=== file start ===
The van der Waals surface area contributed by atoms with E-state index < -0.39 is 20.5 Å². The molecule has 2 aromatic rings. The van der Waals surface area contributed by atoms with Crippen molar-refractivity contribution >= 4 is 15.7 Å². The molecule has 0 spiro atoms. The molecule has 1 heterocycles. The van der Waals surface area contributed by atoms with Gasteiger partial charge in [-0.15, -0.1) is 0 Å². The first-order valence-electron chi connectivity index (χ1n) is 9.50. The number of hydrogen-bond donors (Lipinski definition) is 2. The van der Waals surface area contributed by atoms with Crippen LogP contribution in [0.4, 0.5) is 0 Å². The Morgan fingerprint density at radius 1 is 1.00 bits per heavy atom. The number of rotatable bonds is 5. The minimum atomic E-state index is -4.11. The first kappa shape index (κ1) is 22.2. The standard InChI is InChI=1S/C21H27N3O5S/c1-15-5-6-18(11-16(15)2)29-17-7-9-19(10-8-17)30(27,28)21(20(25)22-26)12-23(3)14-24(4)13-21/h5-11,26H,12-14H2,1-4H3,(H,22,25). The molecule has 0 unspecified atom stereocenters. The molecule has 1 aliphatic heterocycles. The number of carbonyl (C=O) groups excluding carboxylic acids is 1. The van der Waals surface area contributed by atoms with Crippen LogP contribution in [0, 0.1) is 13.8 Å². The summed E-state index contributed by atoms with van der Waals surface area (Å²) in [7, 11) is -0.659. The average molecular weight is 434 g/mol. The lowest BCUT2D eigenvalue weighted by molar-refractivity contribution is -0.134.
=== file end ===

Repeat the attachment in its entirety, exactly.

The van der Waals surface area contributed by atoms with E-state index < -0.39 is 20.5 Å². The molecule has 2 aromatic rings. The van der Waals surface area contributed by atoms with Crippen molar-refractivity contribution >= 4 is 15.7 Å². The molecule has 0 spiro atoms. The molecule has 1 heterocycles. The van der Waals surface area contributed by atoms with Gasteiger partial charge in [-0.15, -0.1) is 0 Å². The first-order valence-electron chi connectivity index (χ1n) is 9.50. The number of hydrogen-bond donors (Lipinski definition) is 2. The van der Waals surface area contributed by atoms with Crippen LogP contribution in [0.4, 0.5) is 0 Å². The Morgan fingerprint density at radius 1 is 1.00 bits per heavy atom. The number of rotatable bonds is 5. The minimum atomic E-state index is -4.11. The first kappa shape index (κ1) is 22.2. The standard InChI is InChI=1S/C21H27N3O5S/c1-15-5-6-18(11-16(15)2)29-17-7-9-19(10-8-17)30(27,28)21(20(25)22-26)12-23(3)14-24(4)13-21/h5-11,26H,12-14H2,1-4H3,(H,22,25). The molecule has 0 unspecified atom stereocenters. The molecule has 1 aliphatic heterocycles. The number of carbonyl (C=O) groups excluding carboxylic acids is 1. The van der Waals surface area contributed by atoms with Crippen LogP contribution in [0, 0.1) is 13.8 Å². The summed E-state index contributed by atoms with van der Waals surface area (Å²) in [7, 11) is -0.659. The average molecular weight is 434 g/mol. The lowest BCUT2D eigenvalue weighted by molar-refractivity contribution is -0.134.